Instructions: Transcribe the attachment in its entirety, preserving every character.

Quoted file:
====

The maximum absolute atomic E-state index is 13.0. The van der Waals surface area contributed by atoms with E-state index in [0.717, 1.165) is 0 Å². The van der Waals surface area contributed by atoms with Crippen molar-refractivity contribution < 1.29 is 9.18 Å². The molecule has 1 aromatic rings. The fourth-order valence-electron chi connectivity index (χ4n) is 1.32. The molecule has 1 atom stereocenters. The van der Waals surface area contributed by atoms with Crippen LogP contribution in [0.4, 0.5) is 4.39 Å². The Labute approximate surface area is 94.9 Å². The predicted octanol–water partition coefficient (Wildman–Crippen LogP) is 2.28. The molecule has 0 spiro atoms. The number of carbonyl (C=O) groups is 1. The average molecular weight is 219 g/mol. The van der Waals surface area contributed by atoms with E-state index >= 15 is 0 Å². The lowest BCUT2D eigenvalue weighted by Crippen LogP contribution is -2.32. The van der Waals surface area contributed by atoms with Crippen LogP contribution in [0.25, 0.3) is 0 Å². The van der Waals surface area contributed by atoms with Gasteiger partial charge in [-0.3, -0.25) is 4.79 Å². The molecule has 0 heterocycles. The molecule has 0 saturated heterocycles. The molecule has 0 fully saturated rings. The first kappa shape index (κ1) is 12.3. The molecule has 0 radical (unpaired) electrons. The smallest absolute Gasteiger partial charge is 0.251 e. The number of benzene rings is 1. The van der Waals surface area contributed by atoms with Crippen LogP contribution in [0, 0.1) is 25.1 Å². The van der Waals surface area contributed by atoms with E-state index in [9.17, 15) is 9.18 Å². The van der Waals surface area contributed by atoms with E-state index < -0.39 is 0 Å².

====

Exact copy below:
The maximum absolute atomic E-state index is 13.0. The van der Waals surface area contributed by atoms with E-state index in [0.717, 1.165) is 0 Å². The van der Waals surface area contributed by atoms with Crippen molar-refractivity contribution < 1.29 is 9.18 Å². The molecule has 1 aromatic rings. The fourth-order valence-electron chi connectivity index (χ4n) is 1.32. The molecule has 1 atom stereocenters. The van der Waals surface area contributed by atoms with Crippen LogP contribution in [0.4, 0.5) is 4.39 Å². The Labute approximate surface area is 94.9 Å². The predicted octanol–water partition coefficient (Wildman–Crippen LogP) is 2.28. The molecule has 0 spiro atoms. The number of carbonyl (C=O) groups is 1. The average molecular weight is 219 g/mol. The van der Waals surface area contributed by atoms with E-state index >= 15 is 0 Å². The lowest BCUT2D eigenvalue weighted by Crippen LogP contribution is -2.32. The van der Waals surface area contributed by atoms with Crippen LogP contribution in [0.25, 0.3) is 0 Å². The van der Waals surface area contributed by atoms with Gasteiger partial charge in [-0.3, -0.25) is 4.79 Å². The molecule has 0 heterocycles. The molecule has 0 saturated heterocycles. The molecule has 0 fully saturated rings. The first kappa shape index (κ1) is 12.3. The molecule has 0 radical (unpaired) electrons. The smallest absolute Gasteiger partial charge is 0.251 e. The number of benzene rings is 1. The van der Waals surface area contributed by atoms with Crippen LogP contribution in [0, 0.1) is 25.1 Å². The van der Waals surface area contributed by atoms with E-state index in [9.17, 15) is 9.18 Å². The van der Waals surface area contributed by atoms with E-state index < -0.39 is 0 Å².